Let the young horse move along on a loose rein. If you maintain constant contact with the horseís mouth, the horse will soon start leaning on the bit.

 

†††††††† The horse wonít understand the cues (communication) at first, and the cues will have to be repeated again and again. The horse will generally move off to the right in a haphazard way, but will quickly lose his direction, forward impulsion and concentration.

†††††††† This is the time for patience and then more patience. Each time you ask for a turn or movement, praise the horse when he performs somewhat as he should. When he fails to make an effort to perform correctly, he must meet with a confrontation--a bump with your heel, another stronger jerk on the rein. Wrong action must be corrected immediately and with enough minor punishment that the horse realizes his action was a mistake. Punishment is not to be severe. You are simply trying to make wrong action uncomfortable and correct action highly praised.

†††††††† You never want to get a young horse frustrated, fearful or hot. If you do, he will lose all ability to learn. The horse only truly learns when he is relaxed and willing to concentrate on the lessons. You cannot force communication knowledge on a horse. You can force compliance for a short period of time, but it will never last. A horse is only "made" or "finished" when his compliance is through nonresistance (the third element of training) because he understands the request and wants to perform.

†††††††† Practice walking, turning and stopping for several days. Do not attempt work at other gaits until you are positive the horse is ready for new information.

†††††††† At this point, teaching the stop is simple. Give the verbal command to "Ho", then lift one rein or the other to establish a bit barrier to further forward movement. The rein not lifted should remain steady, holding the mouthpiece of the snaffle in place. Be careful that the bit pressure is not continuous and is not a pulling back action. The bit should be a barrier to forward movement, nothing more. The instant the horse stops, discontinue lifting the rein. Release all barriers. Allow the horse to relax and praise the horse for stopping.

Once the horse learns to give his nose to the tug on the indirect rein, begin "pushing" the indirect rein into the horseís neck.

 

Once the horse learns to follow his nose, heíll begin turning easily. Now the rider can use light inside leg pressure to supple and bend the horse.

 

†††††††† If the horse does not stop immediately, confrontation is necessary and should come by your reaching farther down on the rein so the lifting action is much more dramatic. Be sure the barrier to forward movement is strong enough that the horse cannot fail to recognize the request. Practice more stops and be sure the horse gives at least one perfect performance before discontinuing the dayís lesson. You may have to request the stop 20 or 30 times before the horse does it correctly. Do not allow the horseís failure to perform cause you to make bad choices in your response. See his failure to understand your cues yet as an opportunity to repeat the request. For horses, learning is a matter of repetition. The more often the horse does something, the quicker and better he will perform once he understands.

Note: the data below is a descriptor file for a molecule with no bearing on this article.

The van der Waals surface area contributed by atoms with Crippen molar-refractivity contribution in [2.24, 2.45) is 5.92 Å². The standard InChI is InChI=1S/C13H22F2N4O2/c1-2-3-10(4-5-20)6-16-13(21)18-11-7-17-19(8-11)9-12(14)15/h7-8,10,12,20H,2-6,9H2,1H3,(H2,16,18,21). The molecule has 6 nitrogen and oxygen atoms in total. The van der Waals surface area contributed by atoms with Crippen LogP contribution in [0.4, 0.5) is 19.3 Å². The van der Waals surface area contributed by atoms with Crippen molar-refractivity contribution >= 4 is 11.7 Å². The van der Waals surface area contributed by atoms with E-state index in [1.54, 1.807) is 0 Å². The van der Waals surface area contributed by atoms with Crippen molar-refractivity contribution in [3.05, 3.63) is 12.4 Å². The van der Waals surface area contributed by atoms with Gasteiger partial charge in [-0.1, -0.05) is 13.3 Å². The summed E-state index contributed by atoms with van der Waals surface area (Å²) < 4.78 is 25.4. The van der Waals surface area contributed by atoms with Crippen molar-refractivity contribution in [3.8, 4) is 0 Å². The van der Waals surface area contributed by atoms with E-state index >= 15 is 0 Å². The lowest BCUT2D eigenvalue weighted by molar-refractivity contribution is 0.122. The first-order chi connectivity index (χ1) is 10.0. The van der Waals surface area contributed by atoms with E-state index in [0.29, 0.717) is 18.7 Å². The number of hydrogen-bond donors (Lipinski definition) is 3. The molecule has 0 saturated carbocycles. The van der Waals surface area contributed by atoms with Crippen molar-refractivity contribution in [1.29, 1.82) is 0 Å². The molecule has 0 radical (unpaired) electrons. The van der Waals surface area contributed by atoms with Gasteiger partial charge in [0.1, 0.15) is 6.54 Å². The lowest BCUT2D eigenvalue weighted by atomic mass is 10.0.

†††††††† If the horse is walking, turning and stopping well, end the training session for the day. Always try to end with a positive performance, which deserves and receives praise. Each training session for the next several days should consist of walking, turning and stopping until the horse is completely relaxed and attentive to your requests.

†††††††† The trot is a two-beat diagonal gait in which the right hind and the left forefoot move together, and the left hind and the right forefoot move together. The horseís body is at its longest when the horse is walking. At the trot or jog, the horse must shorten his body and the foot flight becomes more elevated. He does not over stride the front footprints with the hind feet, as he does when walking.

†††††††† To cue the horse to trot or jog, lift the reins to signal that new information is coming, then shorten the reins slightly to cause the horse to shorten his body. At the same time, squeeze the horse with both legs.

†††††††† Once the rider has shortened the reins and cued the horse to shorten his body, and the horse has responded, then the rider must lengthen the reins slightly so the horse can move forward toward the bit. There should be no pressure on the horseís mouth due to a short rein. The horse should move forward into the bit, and hold his body position to maintain the gait. There should be no rein pressure to force a shorter body position. The horse must learn to round up his back to maintain the shorter body position.

†††††† ††To increase impulsion at the trot, the rider presses the heel against the horseís side corresponding to the grounded hind foot. The heel pressure should be left, then right just as the left hind, then the right hind are pushing against the ground, driving the horse forward.

†††††††† It is at the trot or jog that the horse learns best. The horse tends to concentrate a little easier at the trot than at the walk. The gait is not too taxing physically, and the horse can do plenty of repetitions without fatigue.

†††††††† Turning the young horse at the trot or jog will almost always involve the horse increasing in speed. As the rider turns to look in the direction of desired travel, the weight shift to the rear encourages the horse to drive harder, and the leg aids indicating travel direction are also initially interpreted by the horse as asking for more speed. To correct this, the rider should accentuate the lifting of the reins to tip the head into the direction of travel. The lifting of the reins is not a pulling action, but is simply the start of half-halts, one of the most productive exercises for decreasing speed, increasing impulsion and developing collection by bringing the hindquarters farther under the horse.

Lift your hands and apply leg pressure to request the half-halt. Hold both hand and leg positions until the horse makes a response, then release both.